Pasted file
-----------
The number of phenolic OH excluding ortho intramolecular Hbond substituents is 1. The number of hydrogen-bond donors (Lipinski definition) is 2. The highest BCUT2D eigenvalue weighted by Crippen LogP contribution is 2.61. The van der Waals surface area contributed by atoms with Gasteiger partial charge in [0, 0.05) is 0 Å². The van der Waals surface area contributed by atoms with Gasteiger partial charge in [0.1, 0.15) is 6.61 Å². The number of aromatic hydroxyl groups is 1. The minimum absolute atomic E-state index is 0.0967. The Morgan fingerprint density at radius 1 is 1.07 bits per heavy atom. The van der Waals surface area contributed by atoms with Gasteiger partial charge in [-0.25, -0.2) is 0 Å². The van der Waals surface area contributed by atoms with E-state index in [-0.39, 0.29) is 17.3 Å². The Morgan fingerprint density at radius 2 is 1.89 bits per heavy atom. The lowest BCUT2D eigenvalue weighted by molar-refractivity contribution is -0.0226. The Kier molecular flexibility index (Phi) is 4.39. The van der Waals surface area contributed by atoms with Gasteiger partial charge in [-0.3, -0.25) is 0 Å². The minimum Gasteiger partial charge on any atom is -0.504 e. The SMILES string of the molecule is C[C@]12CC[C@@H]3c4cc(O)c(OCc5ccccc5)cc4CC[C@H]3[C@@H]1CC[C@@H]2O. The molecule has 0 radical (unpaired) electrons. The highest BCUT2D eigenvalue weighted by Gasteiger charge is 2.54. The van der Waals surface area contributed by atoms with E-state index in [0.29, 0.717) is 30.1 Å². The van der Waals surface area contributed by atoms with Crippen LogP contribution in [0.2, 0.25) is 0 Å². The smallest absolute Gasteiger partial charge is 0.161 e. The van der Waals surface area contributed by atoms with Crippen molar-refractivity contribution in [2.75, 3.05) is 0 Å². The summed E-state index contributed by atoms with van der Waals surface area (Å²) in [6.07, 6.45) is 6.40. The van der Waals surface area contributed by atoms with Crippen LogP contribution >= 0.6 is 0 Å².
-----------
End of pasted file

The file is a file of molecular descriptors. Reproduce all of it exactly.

The number of phenolic OH excluding ortho intramolecular Hbond substituents is 1. The number of hydrogen-bond donors (Lipinski definition) is 2. The highest BCUT2D eigenvalue weighted by Crippen LogP contribution is 2.61. The van der Waals surface area contributed by atoms with Gasteiger partial charge in [0, 0.05) is 0 Å². The van der Waals surface area contributed by atoms with Gasteiger partial charge in [0.1, 0.15) is 6.61 Å². The number of aromatic hydroxyl groups is 1. The minimum absolute atomic E-state index is 0.0967. The Morgan fingerprint density at radius 1 is 1.07 bits per heavy atom. The van der Waals surface area contributed by atoms with Gasteiger partial charge in [-0.25, -0.2) is 0 Å². The van der Waals surface area contributed by atoms with E-state index in [-0.39, 0.29) is 17.3 Å². The Morgan fingerprint density at radius 2 is 1.89 bits per heavy atom. The lowest BCUT2D eigenvalue weighted by molar-refractivity contribution is -0.0226. The Kier molecular flexibility index (Phi) is 4.39. The van der Waals surface area contributed by atoms with Gasteiger partial charge in [-0.3, -0.25) is 0 Å². The minimum Gasteiger partial charge on any atom is -0.504 e. The SMILES string of the molecule is C[C@]12CC[C@@H]3c4cc(O)c(OCc5ccccc5)cc4CC[C@H]3[C@@H]1CC[C@@H]2O. The molecule has 0 radical (unpaired) electrons. The highest BCUT2D eigenvalue weighted by Gasteiger charge is 2.54. The van der Waals surface area contributed by atoms with E-state index in [0.29, 0.717) is 30.1 Å². The van der Waals surface area contributed by atoms with Crippen LogP contribution in [0.2, 0.25) is 0 Å². The smallest absolute Gasteiger partial charge is 0.161 e. The van der Waals surface area contributed by atoms with Crippen molar-refractivity contribution in [2.75, 3.05) is 0 Å². The summed E-state index contributed by atoms with van der Waals surface area (Å²) in [6.07, 6.45) is 6.40. The van der Waals surface area contributed by atoms with Crippen LogP contribution >= 0.6 is 0 Å².